Alternative Business Funding: Because It’s Not All About Credit Cards

If your company needs a cash boost, a credit card’s certainly an option. But it’s good to keep in mind there are many types of specialist business loans out there that could offer you a great alternative way to fund your business.

Caroline Ramsey, Hannah Harper Published on 28 June 2018. Last updated on 27 April 2021.
Alternative Business Funding: Because It’s Not All About Credit Cards

Used wisely, credit cards can offer businesses flexibility and enhanced security when making purchases. But there may be times when a specialist business loan, designed to meet a specific need, could prove a better alternative to fund your business.

Below we take you through several types of alternative funding to consider – some of which you can compare on NerdWallet.

What is alternative business funding?

Alternative business funding – also called alternative business finance or financing – refers to funding sources, such as specialist loans, that may be viable alternatives to a traditional bank loan or business credit card for a company.

How do I get a specialist business loan?

First compare what’s out there

Our business loans comparison section covers some of the credit types described in this article. It allows you to filter your search by type of loan – and then, using your turnover, available amounts and terms – to look at the various deals available.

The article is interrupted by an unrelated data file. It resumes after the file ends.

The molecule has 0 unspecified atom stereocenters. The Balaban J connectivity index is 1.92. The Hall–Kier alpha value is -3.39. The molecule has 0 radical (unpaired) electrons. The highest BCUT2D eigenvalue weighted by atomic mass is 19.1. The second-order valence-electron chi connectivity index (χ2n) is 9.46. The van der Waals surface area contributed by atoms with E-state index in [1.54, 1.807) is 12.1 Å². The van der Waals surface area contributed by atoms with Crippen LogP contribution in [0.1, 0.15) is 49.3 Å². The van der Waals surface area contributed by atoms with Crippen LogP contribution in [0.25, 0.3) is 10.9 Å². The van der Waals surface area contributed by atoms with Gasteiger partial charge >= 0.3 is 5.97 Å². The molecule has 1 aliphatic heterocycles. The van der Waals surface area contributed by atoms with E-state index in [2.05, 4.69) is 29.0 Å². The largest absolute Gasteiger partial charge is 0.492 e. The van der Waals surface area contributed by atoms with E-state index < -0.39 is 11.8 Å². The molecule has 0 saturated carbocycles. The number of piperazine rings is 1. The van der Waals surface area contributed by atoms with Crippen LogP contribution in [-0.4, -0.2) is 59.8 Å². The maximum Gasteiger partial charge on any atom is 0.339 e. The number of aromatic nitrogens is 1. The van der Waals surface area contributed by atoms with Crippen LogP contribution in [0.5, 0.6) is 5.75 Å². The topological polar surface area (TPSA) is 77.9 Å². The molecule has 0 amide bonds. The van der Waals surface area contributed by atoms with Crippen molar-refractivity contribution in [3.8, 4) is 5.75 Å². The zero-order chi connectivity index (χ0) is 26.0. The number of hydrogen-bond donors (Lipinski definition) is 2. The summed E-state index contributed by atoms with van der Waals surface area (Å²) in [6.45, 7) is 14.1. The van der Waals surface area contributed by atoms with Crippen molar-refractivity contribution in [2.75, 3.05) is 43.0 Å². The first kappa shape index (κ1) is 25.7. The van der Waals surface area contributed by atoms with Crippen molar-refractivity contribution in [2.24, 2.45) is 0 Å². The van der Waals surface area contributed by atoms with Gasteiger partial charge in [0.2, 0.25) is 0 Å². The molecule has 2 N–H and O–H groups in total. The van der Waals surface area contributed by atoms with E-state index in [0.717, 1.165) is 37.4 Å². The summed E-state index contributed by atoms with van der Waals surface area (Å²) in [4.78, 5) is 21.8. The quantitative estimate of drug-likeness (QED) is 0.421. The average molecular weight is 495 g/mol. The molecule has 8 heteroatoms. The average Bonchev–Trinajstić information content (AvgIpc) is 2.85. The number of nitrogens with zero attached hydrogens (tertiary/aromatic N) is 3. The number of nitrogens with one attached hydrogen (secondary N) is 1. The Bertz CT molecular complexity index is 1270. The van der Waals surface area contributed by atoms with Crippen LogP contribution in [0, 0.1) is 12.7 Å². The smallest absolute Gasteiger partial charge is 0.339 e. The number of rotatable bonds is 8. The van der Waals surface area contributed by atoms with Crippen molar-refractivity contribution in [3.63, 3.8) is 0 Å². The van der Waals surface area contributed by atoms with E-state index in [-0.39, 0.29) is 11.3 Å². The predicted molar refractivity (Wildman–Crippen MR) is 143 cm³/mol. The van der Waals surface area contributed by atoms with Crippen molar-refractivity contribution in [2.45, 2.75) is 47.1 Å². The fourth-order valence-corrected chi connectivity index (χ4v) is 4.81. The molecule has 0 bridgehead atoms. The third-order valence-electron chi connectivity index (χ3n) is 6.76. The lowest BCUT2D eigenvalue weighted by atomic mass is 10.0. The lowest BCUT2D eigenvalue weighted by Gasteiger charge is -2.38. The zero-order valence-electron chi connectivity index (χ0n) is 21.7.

Decide and apply

Applications can be made online or over the phone with the lender of your choice. Read more in our guide on how to prepare for a business loan application.

Hope for a ‘yes’

The decision can sometimes be made in minutes and the money could be in your nominated account within an hour or two.

Startup loans

This loan type is for embryonic companies. The criteria varies, and in contrast to other loan types, a company may not even need a minimum turnover to qualify. The Start Up Loans Company, a subsidiary of the British Business Bank, offers such loans. They’re specifically designed for businesses struggling to get finance from elsewhere – artists, fashion designers, IT founders and ‘mumpreneurs’ have all benefited from its lending.

» MORE: Compare startup loans

Bridging loans

If you need to make a quick purchase, such as at an auction or during a sale period, then a bridging loan could fill a short-term financial gap until you can get hold of the funds you need or make a longer-term arrangement for doing so. Though the coronavirus pandemic affected appetites for bridging loans, the market is bouncing back, helped by the extension of the stamp duty holiday until 30 June 2021, and the furlough scheme until 30 September 2021.

» MORE: Compare Bridging Loans

Tax loans

A business tax loan helps you to pay the tax that you owe. The process is simple – specialist underwriters will examine your application and determine the risk factor, before (hopefully) lending you money on fixed borrowing terms.

» MORE: Compare Tax Loans

Cash advances

A merchant cash advance, also called a business cash advance, is a lump sum provided to companies based on projected figures, specifically card expenditure – so if you don’t accept credit and debit card payments, you won’t be eligible.

» MORE: Compare Cash Advances